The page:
The shareholder empowerment provisions enacted as part of the recent bailout legislation are internally incoherent because they fail to address the short-termist realities of shareholder ownership today. Ownership has separated from ownership in modern corporate America: individual investors now largely hold stock through mutual funds, pension funds, and hedge funds. The incentives of these short-term financial intermediaries only imperfectly reflect the interests of their long-term holders—an imbalance only exacerbated by the bailout’s corporate governance legislation. The bailout’s focus on shareholder empowerment tactics—such as proxy access, say-on-pay, and increased disclosure—makes little sense if shareholders are only in it for the short term. This Article uses the bailout provisions to illustrate the point that shareholder empowerment inadequately addresses systemic problems. The Article explores the recent regulation of target-date retirement funds as a further example of regulators’ persistent neglect of the separation of ownership from ownership. The Article concludes with some reflections on the difficult question of how to encourage long-lived firms when individual players, including even long-horizoned investors, may be looking for a quick payoff.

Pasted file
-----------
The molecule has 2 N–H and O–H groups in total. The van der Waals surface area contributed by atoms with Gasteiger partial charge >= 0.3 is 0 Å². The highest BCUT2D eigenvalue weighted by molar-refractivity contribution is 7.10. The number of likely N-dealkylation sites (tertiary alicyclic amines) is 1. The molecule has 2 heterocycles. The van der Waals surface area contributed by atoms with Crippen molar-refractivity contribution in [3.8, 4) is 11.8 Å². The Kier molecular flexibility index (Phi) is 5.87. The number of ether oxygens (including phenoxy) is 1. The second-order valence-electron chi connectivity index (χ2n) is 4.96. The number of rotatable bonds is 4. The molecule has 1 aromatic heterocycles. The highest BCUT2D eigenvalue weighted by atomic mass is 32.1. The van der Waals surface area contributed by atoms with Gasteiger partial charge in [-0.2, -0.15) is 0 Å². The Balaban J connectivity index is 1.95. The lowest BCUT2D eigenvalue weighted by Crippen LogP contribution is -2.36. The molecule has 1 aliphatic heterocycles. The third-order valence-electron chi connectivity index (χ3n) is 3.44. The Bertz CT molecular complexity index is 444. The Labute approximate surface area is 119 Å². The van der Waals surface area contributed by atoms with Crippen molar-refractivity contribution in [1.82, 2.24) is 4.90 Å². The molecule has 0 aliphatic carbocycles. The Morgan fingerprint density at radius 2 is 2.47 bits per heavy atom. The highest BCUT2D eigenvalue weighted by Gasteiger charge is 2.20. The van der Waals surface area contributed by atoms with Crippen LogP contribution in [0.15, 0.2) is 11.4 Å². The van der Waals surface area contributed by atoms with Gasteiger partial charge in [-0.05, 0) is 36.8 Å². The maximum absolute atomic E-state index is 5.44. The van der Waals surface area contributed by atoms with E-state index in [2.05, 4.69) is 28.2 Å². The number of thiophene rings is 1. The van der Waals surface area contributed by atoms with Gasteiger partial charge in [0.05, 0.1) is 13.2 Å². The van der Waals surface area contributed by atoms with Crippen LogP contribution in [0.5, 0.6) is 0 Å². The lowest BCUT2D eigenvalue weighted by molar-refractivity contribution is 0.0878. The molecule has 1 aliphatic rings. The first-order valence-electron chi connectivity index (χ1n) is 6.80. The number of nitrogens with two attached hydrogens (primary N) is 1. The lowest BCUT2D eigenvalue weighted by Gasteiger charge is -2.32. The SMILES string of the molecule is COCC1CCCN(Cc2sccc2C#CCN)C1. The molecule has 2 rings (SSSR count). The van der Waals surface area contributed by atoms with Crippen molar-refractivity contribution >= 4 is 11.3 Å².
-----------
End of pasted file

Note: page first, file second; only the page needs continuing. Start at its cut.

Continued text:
Volume 95 - No. 5
- Note: Stranger than Science Fiction: The Rise of A.I. Interrogation in the Dawn of Autonomous Robots and the Need for an Additional Protocol to the U.N. Convention Against Torture
- SIRI-OUSLY 2.0: What Artificial Intelligence Reveals About the First Amendment
- The Consequences of Disparate Policing: Evaluating Stop and Frisk as a Modality of Urban Policing
- Regulating Cumulative Risk
- Toward a Critical Race Theory of Evidence
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